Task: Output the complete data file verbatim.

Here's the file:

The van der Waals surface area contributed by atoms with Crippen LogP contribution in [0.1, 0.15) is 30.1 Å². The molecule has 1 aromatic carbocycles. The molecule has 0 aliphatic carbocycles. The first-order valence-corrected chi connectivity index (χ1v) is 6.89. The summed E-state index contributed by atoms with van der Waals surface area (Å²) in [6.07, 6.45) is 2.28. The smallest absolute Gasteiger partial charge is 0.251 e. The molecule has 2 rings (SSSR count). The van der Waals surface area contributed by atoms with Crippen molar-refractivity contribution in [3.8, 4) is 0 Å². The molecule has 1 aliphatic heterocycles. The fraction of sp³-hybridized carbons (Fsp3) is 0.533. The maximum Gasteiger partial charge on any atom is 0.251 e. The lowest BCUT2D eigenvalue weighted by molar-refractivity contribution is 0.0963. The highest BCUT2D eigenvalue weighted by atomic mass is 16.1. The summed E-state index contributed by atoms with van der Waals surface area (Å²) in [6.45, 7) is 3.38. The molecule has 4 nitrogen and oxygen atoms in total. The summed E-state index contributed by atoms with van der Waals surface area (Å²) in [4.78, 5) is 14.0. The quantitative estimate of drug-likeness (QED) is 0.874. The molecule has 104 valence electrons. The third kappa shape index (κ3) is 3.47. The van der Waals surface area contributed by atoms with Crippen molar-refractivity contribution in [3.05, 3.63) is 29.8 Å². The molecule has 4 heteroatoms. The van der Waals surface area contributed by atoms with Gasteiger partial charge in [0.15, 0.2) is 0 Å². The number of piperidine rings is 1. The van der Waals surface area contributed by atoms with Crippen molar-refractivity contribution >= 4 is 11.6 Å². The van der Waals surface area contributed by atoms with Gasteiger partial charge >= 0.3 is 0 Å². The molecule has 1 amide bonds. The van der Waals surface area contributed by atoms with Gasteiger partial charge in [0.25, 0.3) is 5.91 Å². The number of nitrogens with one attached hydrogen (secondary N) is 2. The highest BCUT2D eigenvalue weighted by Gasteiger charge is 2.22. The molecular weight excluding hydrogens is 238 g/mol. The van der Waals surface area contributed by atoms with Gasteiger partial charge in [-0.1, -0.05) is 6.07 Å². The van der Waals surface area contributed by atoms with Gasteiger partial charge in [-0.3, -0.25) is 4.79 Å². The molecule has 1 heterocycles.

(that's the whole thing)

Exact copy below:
The van der Waals surface area contributed by atoms with Crippen LogP contribution in [0.1, 0.15) is 30.1 Å². The molecule has 1 aromatic carbocycles. The molecule has 0 aliphatic carbocycles. The first-order valence-corrected chi connectivity index (χ1v) is 6.89. The summed E-state index contributed by atoms with van der Waals surface area (Å²) in [6.07, 6.45) is 2.28. The smallest absolute Gasteiger partial charge is 0.251 e. The molecule has 2 rings (SSSR count). The van der Waals surface area contributed by atoms with Crippen molar-refractivity contribution in [3.8, 4) is 0 Å². The molecule has 1 aliphatic heterocycles. The fraction of sp³-hybridized carbons (Fsp3) is 0.533. The maximum Gasteiger partial charge on any atom is 0.251 e. The lowest BCUT2D eigenvalue weighted by molar-refractivity contribution is 0.0963. The highest BCUT2D eigenvalue weighted by atomic mass is 16.1. The summed E-state index contributed by atoms with van der Waals surface area (Å²) in [6.45, 7) is 3.38. The molecule has 4 nitrogen and oxygen atoms in total. The summed E-state index contributed by atoms with van der Waals surface area (Å²) in [4.78, 5) is 14.0. The quantitative estimate of drug-likeness (QED) is 0.874. The molecule has 104 valence electrons. The third kappa shape index (κ3) is 3.47. The van der Waals surface area contributed by atoms with Crippen molar-refractivity contribution in [3.05, 3.63) is 29.8 Å². The molecule has 4 heteroatoms. The van der Waals surface area contributed by atoms with Gasteiger partial charge in [0.15, 0.2) is 0 Å². The number of piperidine rings is 1. The van der Waals surface area contributed by atoms with Crippen molar-refractivity contribution >= 4 is 11.6 Å². The van der Waals surface area contributed by atoms with Gasteiger partial charge >= 0.3 is 0 Å². The molecule has 1 amide bonds. The van der Waals surface area contributed by atoms with Gasteiger partial charge in [0.25, 0.3) is 5.91 Å². The number of nitrogens with one attached hydrogen (secondary N) is 2. The highest BCUT2D eigenvalue weighted by Gasteiger charge is 2.22. The molecular weight excluding hydrogens is 238 g/mol. The van der Waals surface area contributed by atoms with Gasteiger partial charge in [-0.1, -0.05) is 6.07 Å². The van der Waals surface area contributed by atoms with Gasteiger partial charge in [-0.3, -0.25) is 4.79 Å². The molecule has 1 heterocycles.